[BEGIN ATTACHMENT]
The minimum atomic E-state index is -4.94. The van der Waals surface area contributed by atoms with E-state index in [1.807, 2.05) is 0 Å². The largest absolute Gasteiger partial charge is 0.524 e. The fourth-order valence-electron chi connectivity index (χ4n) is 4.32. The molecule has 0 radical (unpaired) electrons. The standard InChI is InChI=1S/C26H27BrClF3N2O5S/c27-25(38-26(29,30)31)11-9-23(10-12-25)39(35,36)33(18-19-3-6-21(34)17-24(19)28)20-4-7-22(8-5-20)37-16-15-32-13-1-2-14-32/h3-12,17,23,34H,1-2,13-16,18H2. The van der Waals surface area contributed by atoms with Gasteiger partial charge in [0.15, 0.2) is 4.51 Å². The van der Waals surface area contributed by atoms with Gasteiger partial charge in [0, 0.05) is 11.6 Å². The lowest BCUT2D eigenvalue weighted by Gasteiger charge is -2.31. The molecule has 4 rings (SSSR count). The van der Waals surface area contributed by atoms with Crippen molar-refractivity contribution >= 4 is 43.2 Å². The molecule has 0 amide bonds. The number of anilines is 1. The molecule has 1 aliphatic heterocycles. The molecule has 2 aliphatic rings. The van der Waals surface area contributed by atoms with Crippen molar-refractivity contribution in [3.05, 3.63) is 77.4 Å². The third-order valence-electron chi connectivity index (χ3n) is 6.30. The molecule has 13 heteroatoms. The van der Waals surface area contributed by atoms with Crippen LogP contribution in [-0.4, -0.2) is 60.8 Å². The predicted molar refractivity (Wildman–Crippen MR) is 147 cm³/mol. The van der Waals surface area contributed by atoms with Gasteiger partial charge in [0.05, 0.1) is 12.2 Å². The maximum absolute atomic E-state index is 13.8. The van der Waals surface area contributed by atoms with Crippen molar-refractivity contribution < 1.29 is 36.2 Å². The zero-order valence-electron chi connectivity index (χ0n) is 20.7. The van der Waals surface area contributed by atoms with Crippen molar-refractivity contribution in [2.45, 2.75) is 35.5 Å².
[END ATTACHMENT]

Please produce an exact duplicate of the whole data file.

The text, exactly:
The minimum atomic E-state index is -4.94. The van der Waals surface area contributed by atoms with E-state index in [1.807, 2.05) is 0 Å². The largest absolute Gasteiger partial charge is 0.524 e. The fourth-order valence-electron chi connectivity index (χ4n) is 4.32. The molecule has 0 radical (unpaired) electrons. The standard InChI is InChI=1S/C26H27BrClF3N2O5S/c27-25(38-26(29,30)31)11-9-23(10-12-25)39(35,36)33(18-19-3-6-21(34)17-24(19)28)20-4-7-22(8-5-20)37-16-15-32-13-1-2-14-32/h3-12,17,23,34H,1-2,13-16,18H2. The van der Waals surface area contributed by atoms with Gasteiger partial charge in [0.15, 0.2) is 4.51 Å². The van der Waals surface area contributed by atoms with Gasteiger partial charge in [0, 0.05) is 11.6 Å². The lowest BCUT2D eigenvalue weighted by Gasteiger charge is -2.31. The molecule has 4 rings (SSSR count). The van der Waals surface area contributed by atoms with Crippen molar-refractivity contribution >= 4 is 43.2 Å². The molecule has 0 amide bonds. The number of anilines is 1. The molecule has 1 aliphatic heterocycles. The molecule has 2 aliphatic rings. The van der Waals surface area contributed by atoms with Crippen molar-refractivity contribution in [3.05, 3.63) is 77.4 Å². The third-order valence-electron chi connectivity index (χ3n) is 6.30. The molecule has 13 heteroatoms. The van der Waals surface area contributed by atoms with Crippen LogP contribution in [-0.4, -0.2) is 60.8 Å². The predicted molar refractivity (Wildman–Crippen MR) is 147 cm³/mol. The van der Waals surface area contributed by atoms with Gasteiger partial charge in [0.05, 0.1) is 12.2 Å². The maximum absolute atomic E-state index is 13.8. The van der Waals surface area contributed by atoms with Crippen molar-refractivity contribution < 1.29 is 36.2 Å². The zero-order valence-electron chi connectivity index (χ0n) is 20.7. The van der Waals surface area contributed by atoms with Crippen molar-refractivity contribution in [2.45, 2.75) is 35.5 Å².